Home » Elderly Nigerians Grapple with Economic Hardship and Pension Woes

Elderly Nigerians Grapple with Economic Hardship and Pension Woes

Exploring Solutions to Enhance Welfare for Nigeria’s Senior Citizens

by Adenike Adeodun

In Nigeria, the harsh economic realities have hit elderly citizens particularly hard. Many, lacking pensions or adequate fallbacks, struggle to meet basic needs. The Guardian reports on their plights and the impact on younger generations, highlighting pragmatic solutions from the government and stakeholders.

Retired public school headmaster, Pa Chika Chijiuba embodies the struggles many senior citizens face in Nigeria. After years of serving his country, he now relies on charity for medical and daily needs. His story is not unique; millions of retired Nigerians, both from private and public sectors, depend on often delayed pensions.

In some states, the situation is so dire that elderly citizens resort to menial jobs for survival. The government introduced pension and gratuity deductions from employees’ salaries to alleviate retirees’ hardships. Despite this policy, many senior citizens wait months or years to receive their dues.

According to a report by The Guardian, Economist Dr. Fatai Oriyomi believes this neglect arises from a misunderstanding of senior citizens’ roles in nation-building and poor resource management. He emphasizes that seniors are not only valuable for their resources and values but also for their experiential knowledge, which young people need years to acquire.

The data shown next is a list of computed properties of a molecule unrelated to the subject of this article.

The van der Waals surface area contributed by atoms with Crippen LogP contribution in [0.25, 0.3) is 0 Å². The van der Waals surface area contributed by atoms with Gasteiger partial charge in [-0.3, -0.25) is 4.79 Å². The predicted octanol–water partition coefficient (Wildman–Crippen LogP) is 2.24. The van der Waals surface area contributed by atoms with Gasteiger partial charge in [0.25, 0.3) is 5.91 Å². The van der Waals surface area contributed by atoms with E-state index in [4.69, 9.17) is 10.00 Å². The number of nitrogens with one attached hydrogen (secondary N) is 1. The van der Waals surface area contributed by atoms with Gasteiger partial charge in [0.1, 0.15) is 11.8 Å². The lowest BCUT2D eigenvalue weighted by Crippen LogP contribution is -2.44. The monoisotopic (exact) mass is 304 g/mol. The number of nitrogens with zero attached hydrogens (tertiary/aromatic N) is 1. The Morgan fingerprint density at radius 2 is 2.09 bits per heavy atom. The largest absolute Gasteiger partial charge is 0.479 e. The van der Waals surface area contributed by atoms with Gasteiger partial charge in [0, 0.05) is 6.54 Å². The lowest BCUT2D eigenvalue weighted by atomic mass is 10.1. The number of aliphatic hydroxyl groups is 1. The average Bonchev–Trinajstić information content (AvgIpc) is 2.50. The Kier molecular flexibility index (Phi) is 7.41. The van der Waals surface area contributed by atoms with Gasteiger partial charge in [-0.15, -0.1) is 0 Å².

Oriyomi argues that failing to pay these elderly citizens their dues reflects poorly on how the nation treats its heroes. He criticizes the inhumane treatment often meted out to seniors, such as long hours in the sun or tedious travels for pension documentation.

Improving senior citizens’ lives could positively impact the younger generation, preventing them from resorting to dubious means for financial security. Oriyomi suggests a retirement scheme that includes training in business management, not limited to farming. He highlights cases where retirees became millionaires through small businesses post-retirement.

Opeyemi Olawale Owosibo, a sociologist and business development consultant, recommends social support services for senior citizens. This could include counselling, mentoring programs, and networking platforms. Such support would help retired civil servants adjust to post-work life and continue contributing to society.

Non-payment or delayed payment of pensions has severe implications, according to Owosibo. It leads to financial hardship, stress, poverty, and eroded trust between the government and civil servants. The sociologist warns that neglecting elderly citizens can erode morale among active civil servants and drive corruption among the youth.

Gabriel Ajose Fadeyi, Vice Chairman of the Senior Citizens’ Association of Nigeria (SCAN), points out that state governments are the worst offenders in pension payments. He advocates for regular pension reviews and raises, stating that some retirees earn as low as N2,000 to N5,000 monthly.

Ajose Fadeyi calls for better health care and support for the elderly. He suggests recreational centers where seniors can socialize and stay mentally active. He also urges the National Assembly to pass the Elders Rights Bill, providing stipends and tax exemptions to senior citizens, as seen in Europe and the USA.

University of Ibadan’s Prof. Ifeanyi Onyeonoru notes that the new pension system still fails to relieve retirees. He stresses that the current situation creates anxiety among those nearing retirement, affecting their mental and physical well-being.

This comprehensive report sheds light on the struggles of Nigeria’s elderly population. It calls for immediate action from the government and society to ensure these senior citizens, who have served the nation, receive the care and respect they deserve.

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